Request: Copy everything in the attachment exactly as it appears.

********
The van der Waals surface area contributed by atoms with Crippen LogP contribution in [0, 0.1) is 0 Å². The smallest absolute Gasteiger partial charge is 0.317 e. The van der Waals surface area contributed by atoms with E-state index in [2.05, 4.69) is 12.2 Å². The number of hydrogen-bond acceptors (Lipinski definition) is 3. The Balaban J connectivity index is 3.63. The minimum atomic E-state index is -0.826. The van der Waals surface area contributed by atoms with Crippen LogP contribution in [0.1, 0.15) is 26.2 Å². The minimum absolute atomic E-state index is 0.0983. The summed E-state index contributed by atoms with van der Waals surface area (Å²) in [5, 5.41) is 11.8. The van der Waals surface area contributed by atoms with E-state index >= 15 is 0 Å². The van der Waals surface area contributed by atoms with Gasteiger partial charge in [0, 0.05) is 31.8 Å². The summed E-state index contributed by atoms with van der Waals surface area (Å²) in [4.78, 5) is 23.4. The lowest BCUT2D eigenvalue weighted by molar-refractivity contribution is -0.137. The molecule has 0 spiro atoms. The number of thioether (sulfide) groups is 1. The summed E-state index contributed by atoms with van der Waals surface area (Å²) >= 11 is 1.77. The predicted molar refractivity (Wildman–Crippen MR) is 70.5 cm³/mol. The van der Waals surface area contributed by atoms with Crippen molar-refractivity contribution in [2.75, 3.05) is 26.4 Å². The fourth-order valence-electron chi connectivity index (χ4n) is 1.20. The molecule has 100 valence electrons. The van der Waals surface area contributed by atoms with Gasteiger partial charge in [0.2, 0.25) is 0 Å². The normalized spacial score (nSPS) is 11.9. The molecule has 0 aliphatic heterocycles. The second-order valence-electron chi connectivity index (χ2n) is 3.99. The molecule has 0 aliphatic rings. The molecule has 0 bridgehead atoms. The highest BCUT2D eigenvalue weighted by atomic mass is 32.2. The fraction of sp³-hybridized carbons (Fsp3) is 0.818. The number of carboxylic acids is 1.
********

The van der Waals surface area contributed by atoms with Crippen LogP contribution in [0, 0.1) is 0 Å². The smallest absolute Gasteiger partial charge is 0.317 e. The van der Waals surface area contributed by atoms with E-state index in [2.05, 4.69) is 12.2 Å². The number of hydrogen-bond acceptors (Lipinski definition) is 3. The Balaban J connectivity index is 3.63. The minimum atomic E-state index is -0.826. The van der Waals surface area contributed by atoms with Crippen LogP contribution in [0.1, 0.15) is 26.2 Å². The minimum absolute atomic E-state index is 0.0983. The summed E-state index contributed by atoms with van der Waals surface area (Å²) in [5, 5.41) is 11.8. The van der Waals surface area contributed by atoms with E-state index >= 15 is 0 Å². The van der Waals surface area contributed by atoms with Gasteiger partial charge in [0, 0.05) is 31.8 Å². The summed E-state index contributed by atoms with van der Waals surface area (Å²) in [4.78, 5) is 23.4. The lowest BCUT2D eigenvalue weighted by molar-refractivity contribution is -0.137. The molecule has 0 spiro atoms. The number of thioether (sulfide) groups is 1. The summed E-state index contributed by atoms with van der Waals surface area (Å²) >= 11 is 1.77. The predicted molar refractivity (Wildman–Crippen MR) is 70.5 cm³/mol. The van der Waals surface area contributed by atoms with Crippen molar-refractivity contribution in [2.75, 3.05) is 26.4 Å². The fourth-order valence-electron chi connectivity index (χ4n) is 1.20. The molecule has 100 valence electrons. The van der Waals surface area contributed by atoms with Gasteiger partial charge in [0.2, 0.25) is 0 Å². The normalized spacial score (nSPS) is 11.9. The molecule has 0 aliphatic heterocycles. The second-order valence-electron chi connectivity index (χ2n) is 3.99. The molecule has 0 aliphatic rings. The molecule has 0 bridgehead atoms. The highest BCUT2D eigenvalue weighted by atomic mass is 32.2. The fraction of sp³-hybridized carbons (Fsp3) is 0.818. The number of carboxylic acids is 1.